Saturday, 10 May 2008

What Would You Do With a Flat Iron?




What would you do with a flat iron?



My mother, a lady of some eccentricity, possibly bordering on madness, always preferred to use a flat iron rather than an electric one, insisting,

'You get a much better finish on your linens.'

'Yes Mum. Yawn!' At the same time vowing never to buy anything that ever needed to go near an iron, least of all one that my mates were only ever likely to see in a museum.

This was the same woman who owned curling tongs that had to be stuck in the fire to be warmed up, then tested on a piece of newspaper. As a small child I went to many birthday parties smelling of slightly singed hair. Once, in a moment of abstraction, and to my great glee, she frazzled my sister's hair so badly a huge clump had to be cut off.

Let me explain. I was seven the year electricity came to our house and by then my mum, in her late forties, was very set in her ways and saw no need to make any alterations to domestic arrangements that had seen her through over twenty years of married life, three children and a world war. She was also seeing visions in the trees, but that's another story entirely...

I've just come back from a few days visiting my big sister. Even before I'd undone my coat and sat down to the statutory tea and cake, she's a stalwart member of the Scottish W.I. and proud of her baking, a competitive sport in her village, where cake mixes are the equivalent of performance enhancing drugs, she dumped a flat iron on the table in front of me.

'There you are. You said you wanted one.'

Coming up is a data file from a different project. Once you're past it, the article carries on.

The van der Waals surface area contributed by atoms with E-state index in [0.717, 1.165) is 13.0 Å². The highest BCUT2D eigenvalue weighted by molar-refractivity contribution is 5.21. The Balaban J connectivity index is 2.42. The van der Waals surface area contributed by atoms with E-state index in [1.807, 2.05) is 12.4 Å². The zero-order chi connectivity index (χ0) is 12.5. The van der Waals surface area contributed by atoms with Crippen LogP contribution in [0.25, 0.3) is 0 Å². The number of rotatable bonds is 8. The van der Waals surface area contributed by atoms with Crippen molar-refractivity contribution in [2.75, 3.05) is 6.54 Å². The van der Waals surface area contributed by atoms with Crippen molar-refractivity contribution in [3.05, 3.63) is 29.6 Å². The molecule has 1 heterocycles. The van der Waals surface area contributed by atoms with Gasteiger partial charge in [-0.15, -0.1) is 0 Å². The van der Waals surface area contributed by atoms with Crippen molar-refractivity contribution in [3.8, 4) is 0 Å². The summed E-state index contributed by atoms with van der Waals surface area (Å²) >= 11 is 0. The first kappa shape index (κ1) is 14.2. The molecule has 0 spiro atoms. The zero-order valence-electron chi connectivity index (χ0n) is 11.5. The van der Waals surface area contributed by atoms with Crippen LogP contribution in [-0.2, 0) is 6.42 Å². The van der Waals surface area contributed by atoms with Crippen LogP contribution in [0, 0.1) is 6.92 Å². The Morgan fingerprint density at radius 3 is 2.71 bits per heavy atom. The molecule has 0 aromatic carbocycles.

My man turned towards me, his eyebrows raised in enquiry and surprise.A little wide eyed myself, but ever the adept liar, I smiled brightly and said,

'Great, thanks.'

Then it dawned, many years ago, after Mum had gone into a nursing home and we girls had to clear out and pack up her cottage, I was mildly annoyed when another sister grabbed the old iron griddle Mum had used to make wonderful drop scones. When I unearthed the family recipe for 'scotch pancakes' a couple of months ago, I asked my sister to look out for an old iron griddle, just like mum's. She's always involved in bring and buy sales and, as these griddles were once an essential tool in every Scottish kitchen, I thought it likely one would turn up.

Ah Well. At least I'll be able to get a good finish on my linens. If I had any...Could I use it as a camping iron? Perhaps not.

18 comments:

Crystal Jigsaw said...

I'm not sure what I would do with it! There are three in this house which look at least a hundred years old. I had one valued last year and it came in at £40 which I thought was fairly high for a rusty old piece of iron.

CJ xx

WesterWitch/Headmistress said...

Berlimey . . . that took me back to a time when had no heating in the house other than the coal fire in the sitting room, no fridge, Tv, or washing machine. Couldn't help but laugh at the idea of you going to parties with the smell of slightly singed hair . . .

Use your flat iron as an ornament . . .

bradan said...

Know what you mean about the 'competitive sport of baking' goes on here too!

My Granny had a lovely griddle which I so wanted but, when she moved in with my uncle and aunt, all her 'old fashioned stuff' was disposed of.